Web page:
With the mass migrations sweeping across Europe, Exodus is a timely reminder of what it means to be a slave then an exile; to be set free by the Lord, then search for the fulfilment of a dream, a promise. But Exodus is much more than a conveniently contemporary account of the dynamics of oppression and freedom. It is a record of the Lord’s tender love for his people, the covenant he established in the desert and ultimately sealed with the blood of Jesus on Calvary. The experience of wandering in the wilderness is one we can all relate to in some measure, along with the experience of sin and failure. The story of Exodus filled Jesus’ last days on earth and helps interpret his final actions and sayings. As such, it is a wonderful preparation for Easter — which is what Lent is all about.

Tips on Reading
As always, pray before you begin to read; read the text as addressed to yourself; and give thanks when you have finished, because grace grows in proportion to gratitude. At some point you will become weary and want to give up, or you’ll seek diversion in concordances and commentaries, but try just to stick to the text and let God speak to you through it. You can delve into the commentaries later to enrich your understanding but don’t let them become an excuse not to engage with the text.

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Preparing for Lent 2016: the Poverty Bill

Yesterday I posted on Facebook a couple of links to resources on this blog and our main web site about preparing for Lent (see below). This morning I’d like to mention a monastic practice that others beyond the monastery may find useful: the poverty bill.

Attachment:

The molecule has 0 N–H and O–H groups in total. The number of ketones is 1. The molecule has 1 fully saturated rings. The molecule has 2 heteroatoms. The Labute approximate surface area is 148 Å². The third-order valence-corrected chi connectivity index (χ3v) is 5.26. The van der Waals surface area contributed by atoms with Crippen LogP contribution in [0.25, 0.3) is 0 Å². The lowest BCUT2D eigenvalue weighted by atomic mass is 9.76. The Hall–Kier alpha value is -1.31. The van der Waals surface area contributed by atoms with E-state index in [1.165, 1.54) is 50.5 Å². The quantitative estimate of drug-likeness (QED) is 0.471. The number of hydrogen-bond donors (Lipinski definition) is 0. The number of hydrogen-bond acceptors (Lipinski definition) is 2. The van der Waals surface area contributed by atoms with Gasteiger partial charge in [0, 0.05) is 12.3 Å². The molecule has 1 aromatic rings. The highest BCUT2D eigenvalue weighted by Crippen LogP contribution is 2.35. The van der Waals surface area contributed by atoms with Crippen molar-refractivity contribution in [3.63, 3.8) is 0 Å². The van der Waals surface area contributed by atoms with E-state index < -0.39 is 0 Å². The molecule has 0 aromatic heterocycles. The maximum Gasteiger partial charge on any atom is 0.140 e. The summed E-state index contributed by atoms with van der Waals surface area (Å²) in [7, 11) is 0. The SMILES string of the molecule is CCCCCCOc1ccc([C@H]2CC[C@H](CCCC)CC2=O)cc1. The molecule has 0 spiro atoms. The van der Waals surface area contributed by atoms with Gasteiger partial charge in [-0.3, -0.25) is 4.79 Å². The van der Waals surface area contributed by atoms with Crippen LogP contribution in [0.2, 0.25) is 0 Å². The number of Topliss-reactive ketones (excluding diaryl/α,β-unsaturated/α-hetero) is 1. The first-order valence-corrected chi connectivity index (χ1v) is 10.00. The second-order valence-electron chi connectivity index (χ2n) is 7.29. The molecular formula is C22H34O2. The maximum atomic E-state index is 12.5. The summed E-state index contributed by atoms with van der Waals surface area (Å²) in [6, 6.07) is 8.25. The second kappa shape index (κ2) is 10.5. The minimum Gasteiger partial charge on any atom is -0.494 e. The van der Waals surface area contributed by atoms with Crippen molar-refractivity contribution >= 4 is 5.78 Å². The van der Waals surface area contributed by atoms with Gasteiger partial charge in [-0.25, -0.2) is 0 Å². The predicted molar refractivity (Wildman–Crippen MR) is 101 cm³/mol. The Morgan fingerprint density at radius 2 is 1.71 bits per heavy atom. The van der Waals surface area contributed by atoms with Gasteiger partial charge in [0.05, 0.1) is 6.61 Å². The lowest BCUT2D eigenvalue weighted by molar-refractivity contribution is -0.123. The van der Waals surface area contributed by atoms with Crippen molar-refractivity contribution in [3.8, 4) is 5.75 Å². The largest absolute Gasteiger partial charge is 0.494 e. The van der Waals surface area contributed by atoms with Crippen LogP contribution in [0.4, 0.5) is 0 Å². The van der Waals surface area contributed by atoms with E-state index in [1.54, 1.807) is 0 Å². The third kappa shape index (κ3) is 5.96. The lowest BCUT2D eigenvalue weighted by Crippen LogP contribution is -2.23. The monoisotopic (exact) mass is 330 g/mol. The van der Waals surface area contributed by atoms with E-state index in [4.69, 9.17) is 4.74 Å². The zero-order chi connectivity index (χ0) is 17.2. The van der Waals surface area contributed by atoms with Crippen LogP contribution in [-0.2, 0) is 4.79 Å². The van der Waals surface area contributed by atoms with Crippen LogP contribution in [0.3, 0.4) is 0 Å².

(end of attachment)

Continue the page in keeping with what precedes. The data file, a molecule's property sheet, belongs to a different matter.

Once a year every nun draws up a list of everything she has in her room or for her own use and submits it to the superior or, in the case of the superior, to another nun. It encompasses everything and acts as a check on any tendency to luxury or excess. You’d be surprised how easy it is to start the year with, say, two biros and end with twelve! Here at Howton Grove we take it further. Every year we assess what we think we genuinely need to live a monastic life and be of service to others. Anything we regard as excessive or anything we haven’t used in the past year is scrutinised and usually either given away or sold and the proceeds put to better use. Of course, that isn’t true of every single item. We didn’t use our fermenting bin to make apple wine last year, but we may this year; so it will stay. And I regret to say there is still stuff we haven’t unpacked from our Hendred years which needs a similar scrutiny.